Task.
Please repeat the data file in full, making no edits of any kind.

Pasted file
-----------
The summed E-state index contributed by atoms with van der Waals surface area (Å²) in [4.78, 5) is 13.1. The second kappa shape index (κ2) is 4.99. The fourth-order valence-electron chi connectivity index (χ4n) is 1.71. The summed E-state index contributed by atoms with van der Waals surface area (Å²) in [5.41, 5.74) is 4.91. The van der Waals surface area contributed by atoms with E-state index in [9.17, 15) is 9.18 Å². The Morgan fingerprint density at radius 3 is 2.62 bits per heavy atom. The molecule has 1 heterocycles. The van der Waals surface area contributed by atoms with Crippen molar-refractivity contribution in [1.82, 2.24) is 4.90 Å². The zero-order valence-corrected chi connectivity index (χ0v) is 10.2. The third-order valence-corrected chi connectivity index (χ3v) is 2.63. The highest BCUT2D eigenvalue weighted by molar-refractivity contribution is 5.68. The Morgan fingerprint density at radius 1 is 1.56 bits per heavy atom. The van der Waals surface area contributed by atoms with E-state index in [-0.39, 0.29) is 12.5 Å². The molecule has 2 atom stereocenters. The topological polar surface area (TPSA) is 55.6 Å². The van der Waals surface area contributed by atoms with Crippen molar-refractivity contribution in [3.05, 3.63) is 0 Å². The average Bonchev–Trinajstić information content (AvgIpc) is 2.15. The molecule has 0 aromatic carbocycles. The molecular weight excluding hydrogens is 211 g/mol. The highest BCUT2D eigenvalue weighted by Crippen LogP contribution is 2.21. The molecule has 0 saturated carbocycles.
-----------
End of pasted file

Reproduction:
The summed E-state index contributed by atoms with van der Waals surface area (Å²) in [4.78, 5) is 13.1. The second kappa shape index (κ2) is 4.99. The fourth-order valence-electron chi connectivity index (χ4n) is 1.71. The summed E-state index contributed by atoms with van der Waals surface area (Å²) in [5.41, 5.74) is 4.91. The van der Waals surface area contributed by atoms with E-state index in [9.17, 15) is 9.18 Å². The Morgan fingerprint density at radius 3 is 2.62 bits per heavy atom. The molecule has 1 heterocycles. The van der Waals surface area contributed by atoms with Crippen molar-refractivity contribution in [1.82, 2.24) is 4.90 Å². The zero-order valence-corrected chi connectivity index (χ0v) is 10.2. The third-order valence-corrected chi connectivity index (χ3v) is 2.63. The highest BCUT2D eigenvalue weighted by molar-refractivity contribution is 5.68. The Morgan fingerprint density at radius 1 is 1.56 bits per heavy atom. The van der Waals surface area contributed by atoms with E-state index in [-0.39, 0.29) is 12.5 Å². The molecule has 2 atom stereocenters. The topological polar surface area (TPSA) is 55.6 Å². The van der Waals surface area contributed by atoms with Crippen molar-refractivity contribution in [3.05, 3.63) is 0 Å². The average Bonchev–Trinajstić information content (AvgIpc) is 2.15. The molecule has 0 aromatic carbocycles. The molecular weight excluding hydrogens is 211 g/mol. The highest BCUT2D eigenvalue weighted by Crippen LogP contribution is 2.21. The molecule has 0 saturated carbocycles.